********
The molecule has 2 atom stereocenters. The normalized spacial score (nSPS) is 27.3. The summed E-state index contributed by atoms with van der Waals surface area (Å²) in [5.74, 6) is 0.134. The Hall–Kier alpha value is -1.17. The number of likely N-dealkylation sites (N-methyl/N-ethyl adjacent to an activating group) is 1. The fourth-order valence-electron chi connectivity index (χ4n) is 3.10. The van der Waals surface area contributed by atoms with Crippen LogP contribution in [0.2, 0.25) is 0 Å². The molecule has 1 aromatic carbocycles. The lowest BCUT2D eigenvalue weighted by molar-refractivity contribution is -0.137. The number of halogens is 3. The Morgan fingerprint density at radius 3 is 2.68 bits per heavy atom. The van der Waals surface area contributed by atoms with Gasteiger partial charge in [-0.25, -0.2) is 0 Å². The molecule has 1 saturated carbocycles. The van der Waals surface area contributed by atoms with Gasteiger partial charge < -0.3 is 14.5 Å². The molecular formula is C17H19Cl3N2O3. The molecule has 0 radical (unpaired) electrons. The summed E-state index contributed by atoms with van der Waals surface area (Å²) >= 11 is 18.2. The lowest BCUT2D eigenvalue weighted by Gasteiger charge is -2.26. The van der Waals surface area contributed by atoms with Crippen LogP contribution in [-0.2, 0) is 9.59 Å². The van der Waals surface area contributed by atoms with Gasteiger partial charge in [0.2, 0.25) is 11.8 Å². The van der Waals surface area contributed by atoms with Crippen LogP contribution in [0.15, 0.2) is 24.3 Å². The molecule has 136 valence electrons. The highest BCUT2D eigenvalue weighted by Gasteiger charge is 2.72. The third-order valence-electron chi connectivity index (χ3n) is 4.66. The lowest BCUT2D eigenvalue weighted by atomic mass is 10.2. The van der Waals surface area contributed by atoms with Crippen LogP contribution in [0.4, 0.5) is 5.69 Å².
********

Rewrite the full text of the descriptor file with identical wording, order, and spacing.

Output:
The molecule has 2 atom stereocenters. The normalized spacial score (nSPS) is 27.3. The summed E-state index contributed by atoms with van der Waals surface area (Å²) in [5.74, 6) is 0.134. The Hall–Kier alpha value is -1.17. The number of likely N-dealkylation sites (N-methyl/N-ethyl adjacent to an activating group) is 1. The fourth-order valence-electron chi connectivity index (χ4n) is 3.10. The van der Waals surface area contributed by atoms with Crippen LogP contribution in [0.2, 0.25) is 0 Å². The molecule has 1 aromatic carbocycles. The lowest BCUT2D eigenvalue weighted by molar-refractivity contribution is -0.137. The number of halogens is 3. The Morgan fingerprint density at radius 3 is 2.68 bits per heavy atom. The van der Waals surface area contributed by atoms with Gasteiger partial charge in [-0.25, -0.2) is 0 Å². The molecule has 1 saturated carbocycles. The van der Waals surface area contributed by atoms with Gasteiger partial charge < -0.3 is 14.5 Å². The molecular formula is C17H19Cl3N2O3. The molecule has 0 radical (unpaired) electrons. The summed E-state index contributed by atoms with van der Waals surface area (Å²) >= 11 is 18.2. The lowest BCUT2D eigenvalue weighted by Gasteiger charge is -2.26. The van der Waals surface area contributed by atoms with Crippen LogP contribution in [-0.2, 0) is 9.59 Å². The van der Waals surface area contributed by atoms with Gasteiger partial charge in [0.2, 0.25) is 11.8 Å². The van der Waals surface area contributed by atoms with Crippen LogP contribution in [0.15, 0.2) is 24.3 Å². The molecule has 136 valence electrons. The highest BCUT2D eigenvalue weighted by Gasteiger charge is 2.72. The third-order valence-electron chi connectivity index (χ3n) is 4.66. The lowest BCUT2D eigenvalue weighted by atomic mass is 10.2. The van der Waals surface area contributed by atoms with Crippen LogP contribution in [0.4, 0.5) is 5.69 Å².